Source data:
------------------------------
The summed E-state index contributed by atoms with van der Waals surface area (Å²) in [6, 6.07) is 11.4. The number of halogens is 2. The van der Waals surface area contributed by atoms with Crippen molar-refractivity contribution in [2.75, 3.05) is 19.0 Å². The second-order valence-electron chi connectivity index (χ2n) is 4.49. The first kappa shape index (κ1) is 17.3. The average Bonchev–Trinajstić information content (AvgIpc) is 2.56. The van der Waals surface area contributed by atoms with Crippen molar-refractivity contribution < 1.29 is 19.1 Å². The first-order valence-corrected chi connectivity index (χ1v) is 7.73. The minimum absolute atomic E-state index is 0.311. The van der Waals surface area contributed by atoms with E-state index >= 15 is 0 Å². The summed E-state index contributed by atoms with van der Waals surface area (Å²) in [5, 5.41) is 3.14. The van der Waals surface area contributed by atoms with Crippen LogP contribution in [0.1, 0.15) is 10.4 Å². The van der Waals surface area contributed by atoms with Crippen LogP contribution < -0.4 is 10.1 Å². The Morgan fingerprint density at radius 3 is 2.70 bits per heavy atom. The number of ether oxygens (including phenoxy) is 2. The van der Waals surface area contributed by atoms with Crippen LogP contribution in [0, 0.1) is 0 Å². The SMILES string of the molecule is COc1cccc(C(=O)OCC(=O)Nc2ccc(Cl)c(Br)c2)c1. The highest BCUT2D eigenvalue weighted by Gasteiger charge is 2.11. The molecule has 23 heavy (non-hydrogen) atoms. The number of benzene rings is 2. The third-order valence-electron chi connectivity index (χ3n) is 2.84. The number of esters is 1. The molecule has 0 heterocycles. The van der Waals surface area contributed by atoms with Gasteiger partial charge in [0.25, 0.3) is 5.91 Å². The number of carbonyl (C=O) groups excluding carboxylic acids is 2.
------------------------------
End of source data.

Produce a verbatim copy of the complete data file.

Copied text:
The summed E-state index contributed by atoms with van der Waals surface area (Å²) in [6, 6.07) is 11.4. The number of halogens is 2. The van der Waals surface area contributed by atoms with Crippen molar-refractivity contribution in [2.75, 3.05) is 19.0 Å². The second-order valence-electron chi connectivity index (χ2n) is 4.49. The first kappa shape index (κ1) is 17.3. The average Bonchev–Trinajstić information content (AvgIpc) is 2.56. The van der Waals surface area contributed by atoms with Crippen molar-refractivity contribution < 1.29 is 19.1 Å². The first-order valence-corrected chi connectivity index (χ1v) is 7.73. The minimum absolute atomic E-state index is 0.311. The van der Waals surface area contributed by atoms with E-state index >= 15 is 0 Å². The summed E-state index contributed by atoms with van der Waals surface area (Å²) in [5, 5.41) is 3.14. The van der Waals surface area contributed by atoms with Crippen LogP contribution in [0.1, 0.15) is 10.4 Å². The van der Waals surface area contributed by atoms with Crippen LogP contribution < -0.4 is 10.1 Å². The Morgan fingerprint density at radius 3 is 2.70 bits per heavy atom. The number of ether oxygens (including phenoxy) is 2. The van der Waals surface area contributed by atoms with Crippen LogP contribution in [0, 0.1) is 0 Å². The SMILES string of the molecule is COc1cccc(C(=O)OCC(=O)Nc2ccc(Cl)c(Br)c2)c1. The highest BCUT2D eigenvalue weighted by Gasteiger charge is 2.11. The molecule has 23 heavy (non-hydrogen) atoms. The number of benzene rings is 2. The third-order valence-electron chi connectivity index (χ3n) is 2.84. The number of esters is 1. The molecule has 0 heterocycles. The van der Waals surface area contributed by atoms with Gasteiger partial charge in [0.25, 0.3) is 5.91 Å². The number of carbonyl (C=O) groups excluding carboxylic acids is 2.